Noriko is 27 years old and is still living with her father Somiya, a widower. Noriko just recovered from an illness she developed in the war, and now the important question pops up: when will Noriko start thinking about marriage? Everybody who is important in her life tries to talk her into it: her father, her aunt, a girlfriend. But Noriko doesn't want to get married, she seems extremely happy with her life. She wants to stay with her father to take care of him. After all, she knows best of his manners and peculiarities. But Noriko's aunt doesn't want to give up. She arranges a partner for her and thinks of a plan that will convince Noriko her father can be left alone.Written by
Arnoud Tiele (email@example.com)
The concept of mono no aware is said to define the essence of Japanese culture. The phrase means "a sensitivity to things", the ability to experience a direct connection with the world without the necessity of language. Yasujiro Ozu sums up this philosophy in Late Spring, a serene depiction of the acceptance of life's inevitabilities and the sadness that follows it. The film shows the pressure in Japanese families for children to be married as the "natural order" of things, regardless of their wishes. One wonders if Ozu, who never married, is sharing his own family experience with us.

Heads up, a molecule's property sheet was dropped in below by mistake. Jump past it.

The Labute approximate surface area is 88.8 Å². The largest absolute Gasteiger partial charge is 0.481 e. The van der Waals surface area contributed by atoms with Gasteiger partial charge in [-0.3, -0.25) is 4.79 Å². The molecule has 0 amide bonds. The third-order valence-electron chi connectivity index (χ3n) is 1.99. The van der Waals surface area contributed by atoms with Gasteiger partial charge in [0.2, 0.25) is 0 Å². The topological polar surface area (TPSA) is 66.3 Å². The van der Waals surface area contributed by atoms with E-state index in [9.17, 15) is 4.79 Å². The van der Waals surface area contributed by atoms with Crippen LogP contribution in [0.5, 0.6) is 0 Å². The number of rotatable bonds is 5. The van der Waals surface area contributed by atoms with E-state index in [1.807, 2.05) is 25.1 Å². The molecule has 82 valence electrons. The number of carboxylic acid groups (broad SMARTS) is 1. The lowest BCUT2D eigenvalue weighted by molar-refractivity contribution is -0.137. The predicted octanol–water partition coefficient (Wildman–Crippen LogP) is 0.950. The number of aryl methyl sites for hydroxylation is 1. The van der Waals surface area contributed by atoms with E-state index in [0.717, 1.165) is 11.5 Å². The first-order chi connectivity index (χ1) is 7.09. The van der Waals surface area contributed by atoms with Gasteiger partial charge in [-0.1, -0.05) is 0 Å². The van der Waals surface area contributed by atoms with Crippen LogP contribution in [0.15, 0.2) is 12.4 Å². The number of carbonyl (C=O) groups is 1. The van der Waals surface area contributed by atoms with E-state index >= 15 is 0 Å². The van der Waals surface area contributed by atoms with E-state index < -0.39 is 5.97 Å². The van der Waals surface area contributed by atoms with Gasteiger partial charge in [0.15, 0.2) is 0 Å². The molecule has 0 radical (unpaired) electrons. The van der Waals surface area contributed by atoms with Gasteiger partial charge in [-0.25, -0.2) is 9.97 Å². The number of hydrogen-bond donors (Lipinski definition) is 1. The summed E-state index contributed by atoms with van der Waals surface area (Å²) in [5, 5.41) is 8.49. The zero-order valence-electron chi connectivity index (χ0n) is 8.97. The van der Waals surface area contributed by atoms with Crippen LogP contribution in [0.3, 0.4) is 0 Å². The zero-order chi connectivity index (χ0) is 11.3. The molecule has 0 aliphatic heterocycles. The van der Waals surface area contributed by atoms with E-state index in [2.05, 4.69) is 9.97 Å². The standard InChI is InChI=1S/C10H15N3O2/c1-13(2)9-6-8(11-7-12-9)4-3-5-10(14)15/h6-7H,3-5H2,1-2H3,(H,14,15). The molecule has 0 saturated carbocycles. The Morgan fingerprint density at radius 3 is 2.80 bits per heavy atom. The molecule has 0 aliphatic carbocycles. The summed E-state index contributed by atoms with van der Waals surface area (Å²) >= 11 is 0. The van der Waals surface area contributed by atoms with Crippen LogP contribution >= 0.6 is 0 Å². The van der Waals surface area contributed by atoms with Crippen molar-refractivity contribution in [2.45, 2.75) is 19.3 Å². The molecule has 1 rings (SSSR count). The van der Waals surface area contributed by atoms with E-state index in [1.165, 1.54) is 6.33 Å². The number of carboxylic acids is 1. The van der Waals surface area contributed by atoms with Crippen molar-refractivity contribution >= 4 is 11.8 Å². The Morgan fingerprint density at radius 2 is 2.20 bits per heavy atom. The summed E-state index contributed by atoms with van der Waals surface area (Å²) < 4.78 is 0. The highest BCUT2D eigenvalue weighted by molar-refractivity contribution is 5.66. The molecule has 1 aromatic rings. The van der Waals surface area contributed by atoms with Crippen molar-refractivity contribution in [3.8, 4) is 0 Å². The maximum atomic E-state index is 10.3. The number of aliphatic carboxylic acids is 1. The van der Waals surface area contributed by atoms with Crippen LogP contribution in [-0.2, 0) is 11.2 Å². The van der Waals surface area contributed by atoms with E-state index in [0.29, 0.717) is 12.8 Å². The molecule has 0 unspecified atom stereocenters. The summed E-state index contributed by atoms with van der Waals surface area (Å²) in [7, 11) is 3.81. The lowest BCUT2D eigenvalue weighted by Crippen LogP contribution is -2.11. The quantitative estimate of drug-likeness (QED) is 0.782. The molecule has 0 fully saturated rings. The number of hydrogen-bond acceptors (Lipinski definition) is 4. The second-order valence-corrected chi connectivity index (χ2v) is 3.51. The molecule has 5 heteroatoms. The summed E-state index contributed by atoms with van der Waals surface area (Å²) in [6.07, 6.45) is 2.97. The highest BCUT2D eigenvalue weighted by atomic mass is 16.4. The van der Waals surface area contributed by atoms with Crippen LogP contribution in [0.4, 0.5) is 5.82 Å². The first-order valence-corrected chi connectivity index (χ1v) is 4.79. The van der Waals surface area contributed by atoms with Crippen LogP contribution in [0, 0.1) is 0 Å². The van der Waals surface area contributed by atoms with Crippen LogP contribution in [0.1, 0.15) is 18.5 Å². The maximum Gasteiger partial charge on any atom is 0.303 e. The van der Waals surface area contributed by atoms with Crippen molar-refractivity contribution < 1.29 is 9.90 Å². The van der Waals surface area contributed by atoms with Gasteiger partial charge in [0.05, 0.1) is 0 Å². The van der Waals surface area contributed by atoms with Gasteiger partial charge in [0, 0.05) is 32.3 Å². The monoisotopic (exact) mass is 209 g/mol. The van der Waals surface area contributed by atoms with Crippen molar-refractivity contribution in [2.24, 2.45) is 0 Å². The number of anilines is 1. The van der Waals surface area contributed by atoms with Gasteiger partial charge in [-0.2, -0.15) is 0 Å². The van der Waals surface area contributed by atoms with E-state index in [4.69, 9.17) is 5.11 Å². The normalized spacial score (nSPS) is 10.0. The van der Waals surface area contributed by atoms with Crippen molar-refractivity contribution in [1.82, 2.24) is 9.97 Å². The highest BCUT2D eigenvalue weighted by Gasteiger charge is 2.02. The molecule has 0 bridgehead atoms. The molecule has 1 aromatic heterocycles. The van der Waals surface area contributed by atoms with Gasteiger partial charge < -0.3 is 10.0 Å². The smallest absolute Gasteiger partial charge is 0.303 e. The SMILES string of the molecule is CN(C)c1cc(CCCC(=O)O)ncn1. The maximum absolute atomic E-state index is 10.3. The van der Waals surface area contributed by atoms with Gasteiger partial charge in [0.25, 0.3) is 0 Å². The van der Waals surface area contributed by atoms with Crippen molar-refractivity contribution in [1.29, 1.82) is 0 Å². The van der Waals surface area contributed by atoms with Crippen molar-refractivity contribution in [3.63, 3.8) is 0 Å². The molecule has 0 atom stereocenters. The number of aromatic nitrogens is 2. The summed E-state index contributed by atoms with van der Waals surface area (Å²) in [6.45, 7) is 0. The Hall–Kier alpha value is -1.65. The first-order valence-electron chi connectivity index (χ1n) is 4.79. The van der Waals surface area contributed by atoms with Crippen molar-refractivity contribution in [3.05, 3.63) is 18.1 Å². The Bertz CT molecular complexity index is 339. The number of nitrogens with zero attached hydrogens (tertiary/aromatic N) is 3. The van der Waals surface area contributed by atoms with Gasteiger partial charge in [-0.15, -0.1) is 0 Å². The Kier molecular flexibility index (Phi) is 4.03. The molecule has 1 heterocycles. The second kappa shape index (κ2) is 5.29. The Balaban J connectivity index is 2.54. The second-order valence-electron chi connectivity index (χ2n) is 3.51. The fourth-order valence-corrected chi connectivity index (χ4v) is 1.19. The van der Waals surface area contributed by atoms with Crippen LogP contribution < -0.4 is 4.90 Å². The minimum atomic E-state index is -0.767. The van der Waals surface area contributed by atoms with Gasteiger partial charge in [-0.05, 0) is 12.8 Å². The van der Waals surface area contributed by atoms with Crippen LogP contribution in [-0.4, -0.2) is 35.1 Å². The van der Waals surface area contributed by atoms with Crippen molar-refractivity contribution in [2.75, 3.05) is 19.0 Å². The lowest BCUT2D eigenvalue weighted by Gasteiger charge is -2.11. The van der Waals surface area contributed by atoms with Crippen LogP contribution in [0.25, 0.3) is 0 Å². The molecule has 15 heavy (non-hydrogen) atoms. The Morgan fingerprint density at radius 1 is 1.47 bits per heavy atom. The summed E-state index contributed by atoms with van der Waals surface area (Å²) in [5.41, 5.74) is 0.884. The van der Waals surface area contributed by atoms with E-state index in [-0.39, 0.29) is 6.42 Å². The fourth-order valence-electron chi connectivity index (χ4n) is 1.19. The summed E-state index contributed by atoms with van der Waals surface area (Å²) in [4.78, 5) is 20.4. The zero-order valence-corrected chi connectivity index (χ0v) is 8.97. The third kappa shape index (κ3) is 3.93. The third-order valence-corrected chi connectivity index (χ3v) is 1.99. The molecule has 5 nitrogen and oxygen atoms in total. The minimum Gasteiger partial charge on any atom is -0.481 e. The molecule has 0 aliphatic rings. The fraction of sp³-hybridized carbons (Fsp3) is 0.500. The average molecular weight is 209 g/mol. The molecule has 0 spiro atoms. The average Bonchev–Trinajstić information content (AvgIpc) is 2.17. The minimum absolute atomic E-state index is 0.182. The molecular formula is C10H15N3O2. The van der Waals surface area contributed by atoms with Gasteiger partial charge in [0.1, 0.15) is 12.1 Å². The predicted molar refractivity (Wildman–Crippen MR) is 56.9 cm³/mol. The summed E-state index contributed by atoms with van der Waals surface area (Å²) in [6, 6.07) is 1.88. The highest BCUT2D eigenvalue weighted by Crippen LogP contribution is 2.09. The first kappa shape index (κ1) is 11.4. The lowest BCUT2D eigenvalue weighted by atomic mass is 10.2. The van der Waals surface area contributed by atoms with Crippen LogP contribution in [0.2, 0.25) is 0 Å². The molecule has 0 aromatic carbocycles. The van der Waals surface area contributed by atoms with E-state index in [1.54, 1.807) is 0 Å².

In Late Spring, a widowed Professor, Somiya (Chishu Ryu), must face the inevitability of giving up his daughter, Noriko (Setsuko Hara) to marriage. Noriko, however, wants only to continue to live at home and care for her father and insists that marriage is not for her. Yet the social pressure to marry continues to build, coming not only from her father but also from Somiya's sister Masa (Haruko Sugimura) whom she calls "Auntie", and from a friend, the widower Onodera (Masao Mishima) who has recently remarried. Masa, unrelenting, presents Noriko with a prospect named Satake who reminds her of actor Gary Cooper, but she is still reluctant. To make it easier for Noriko to decide, Somiya tells her that he is planning to remarry and she will no longer need to take care of him. Noriko's agonizes over her decision and her once beaming face increasingly carries hints of resignation. At the end, the old man sits alone peeling a piece of fruit as the ocean waves signal the inexorable flow of timeless things.
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